We drove to Boston on Sunday, just 2 days after Thanksgiving. Traffic was actually not as bad as we were expecting and we had bought a GPS which helped very much. Anita loves the GPS and the lady whose voice has an English accent. She named the lady Lola and we both love Lola. I know, "What ever Lola wants, Lola gets", but this gal does not ask for anything. The perfect mate for an old geezer my age, eh?
On Sunday evening we met two of my friends from another diabetes site and we had a wonderful evening with them. A great meal too. They live in the Boston area. We went to bed at our hotel early that night. I was required to fast and also skip breakfast on Monday. A shuttle supplied by the hotel (Holiday Inn Brookline) took us to the Joslin Diabetes Center.
They took blood and used about 10 test tubes. Then they gave me a tall glass of vanilla flavored glucose. They called it a milk shake. YUKKK! They drew more blood every 30 minutes after that until two hours had passed. My BG was then 230+ at that time. More blood was drawn every 30 minutes until a total of 4 hours had passed since I drank the glucose. Then my BG was 343 and I felt sick. No way am I used to having highs like that! I was permitted to take some insulin after the last blood draw. I needed 20 units. The fact that my BG kept rising all through the 4 hour period showed that my body produces no insulin. We were told that some of the Medalists showed a lower BG at 4 hours than at 2 hours which meant that they were producing some insulin, even though they had been diabetic for more than 50 years.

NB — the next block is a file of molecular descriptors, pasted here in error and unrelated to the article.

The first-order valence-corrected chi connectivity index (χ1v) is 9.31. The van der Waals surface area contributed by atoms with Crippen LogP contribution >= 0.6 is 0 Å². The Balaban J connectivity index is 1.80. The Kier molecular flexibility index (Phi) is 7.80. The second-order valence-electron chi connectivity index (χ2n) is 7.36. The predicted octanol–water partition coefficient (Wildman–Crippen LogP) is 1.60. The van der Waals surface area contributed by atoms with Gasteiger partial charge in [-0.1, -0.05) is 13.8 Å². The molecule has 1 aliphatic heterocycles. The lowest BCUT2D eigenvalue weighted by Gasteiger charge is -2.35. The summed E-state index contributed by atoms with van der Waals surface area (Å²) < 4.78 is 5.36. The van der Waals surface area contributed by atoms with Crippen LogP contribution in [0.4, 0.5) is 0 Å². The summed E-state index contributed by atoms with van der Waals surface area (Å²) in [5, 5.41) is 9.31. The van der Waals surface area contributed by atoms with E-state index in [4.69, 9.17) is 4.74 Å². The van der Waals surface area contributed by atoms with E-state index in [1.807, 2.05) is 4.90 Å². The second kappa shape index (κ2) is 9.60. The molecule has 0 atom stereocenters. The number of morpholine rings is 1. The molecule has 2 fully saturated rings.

It was believed that the Medalists who produced some of their own insulin would be the ones without complications. So why do I have no complications if I am not producing any insulin? We were told there were a few others just like me though. So there has to be an additional avenue through which a long term diabetic can have no complications (in my case after 64 years of diabetes), other than by producing some insulin. They don't know what that avenue is yet. The Medalist Study continues until 2011, at which time they will have examined 750 diabetics, all of whom have had diabetes for at least 50 years. Did any of you realize there are that many of us long term diabetics in the USA? There are even more because some Medalists did not wish to take part in the study. Approximately 550 Medalists have participated thus far.
I was examined for neuropathy and sent to their eye center. I had a wonderful eye examination. Dr Shah is a brilliant opthamologist. It was the best eye exam I have ever had. My eyes are in great shape. The results of all the testing will be sent to my home in a week or so.
The purpose of the study is to see if they can find why some of us Type 1's have lived so long with no serious complications. If the cause(s) can be found then a treatment may be developed that will enable younger Type 1's to avoid complications. I have friends with young children who have Type 1 diabetes. I thought about them several times during our trip.
I was too sick to drive home. We anticipated that, so we had reserved our hotel room for a second night. Lola guided us home on Tuesday morning. My only souvenir is a bad cold, the first one I have had in several years. Anita is coming down with that cold now.
It was all very worthwhile, we both feel that way. They really appreciated my participation. They paid for our first night at the hotel and for the gas we used on our trip.
I am now a member of a wonderful group, the Joslin Medalists. We plan to return to Boston in May, 2010 when there will be a gathering of all the Medalists who choose to attend. I hope I will get the chance to meet William Rounds then. William has had diabetes for 86 years and has joined our group. He is thought to be the person who has lived with diabetes longer than any other person on earth. He is my hero!